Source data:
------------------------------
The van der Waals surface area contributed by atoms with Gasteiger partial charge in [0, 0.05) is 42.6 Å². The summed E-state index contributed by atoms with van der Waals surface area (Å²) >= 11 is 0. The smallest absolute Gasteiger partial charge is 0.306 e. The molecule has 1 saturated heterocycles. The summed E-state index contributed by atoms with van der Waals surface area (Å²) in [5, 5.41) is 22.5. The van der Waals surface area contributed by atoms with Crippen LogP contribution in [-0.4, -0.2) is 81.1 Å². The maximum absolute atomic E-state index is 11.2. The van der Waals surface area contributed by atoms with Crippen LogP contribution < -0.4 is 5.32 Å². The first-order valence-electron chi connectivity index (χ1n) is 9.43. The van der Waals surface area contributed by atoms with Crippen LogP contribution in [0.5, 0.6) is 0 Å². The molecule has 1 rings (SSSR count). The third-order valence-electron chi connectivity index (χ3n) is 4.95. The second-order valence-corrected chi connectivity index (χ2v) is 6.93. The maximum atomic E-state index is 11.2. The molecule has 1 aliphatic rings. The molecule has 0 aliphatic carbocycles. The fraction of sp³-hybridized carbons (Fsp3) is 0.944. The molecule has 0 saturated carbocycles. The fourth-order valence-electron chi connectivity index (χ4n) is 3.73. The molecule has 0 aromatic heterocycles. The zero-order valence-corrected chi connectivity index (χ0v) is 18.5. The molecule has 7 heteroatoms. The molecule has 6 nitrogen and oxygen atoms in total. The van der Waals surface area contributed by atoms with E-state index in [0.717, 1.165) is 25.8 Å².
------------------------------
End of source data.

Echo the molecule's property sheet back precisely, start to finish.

The van der Waals surface area contributed by atoms with Gasteiger partial charge in [0, 0.05) is 42.6 Å². The summed E-state index contributed by atoms with van der Waals surface area (Å²) >= 11 is 0. The smallest absolute Gasteiger partial charge is 0.306 e. The molecule has 1 saturated heterocycles. The summed E-state index contributed by atoms with van der Waals surface area (Å²) in [5, 5.41) is 22.5. The van der Waals surface area contributed by atoms with Crippen LogP contribution in [-0.4, -0.2) is 81.1 Å². The maximum absolute atomic E-state index is 11.2. The van der Waals surface area contributed by atoms with Crippen LogP contribution < -0.4 is 5.32 Å². The first-order valence-electron chi connectivity index (χ1n) is 9.43. The van der Waals surface area contributed by atoms with Crippen LogP contribution in [0.5, 0.6) is 0 Å². The molecule has 1 rings (SSSR count). The third-order valence-electron chi connectivity index (χ3n) is 4.95. The second-order valence-corrected chi connectivity index (χ2v) is 6.93. The maximum atomic E-state index is 11.2. The molecule has 1 aliphatic rings. The molecule has 0 aliphatic carbocycles. The fraction of sp³-hybridized carbons (Fsp3) is 0.944. The molecule has 0 saturated carbocycles. The fourth-order valence-electron chi connectivity index (χ4n) is 3.73. The molecule has 0 aromatic heterocycles. The zero-order valence-corrected chi connectivity index (χ0v) is 18.5. The molecule has 7 heteroatoms. The molecule has 6 nitrogen and oxygen atoms in total. The van der Waals surface area contributed by atoms with E-state index in [0.717, 1.165) is 25.8 Å².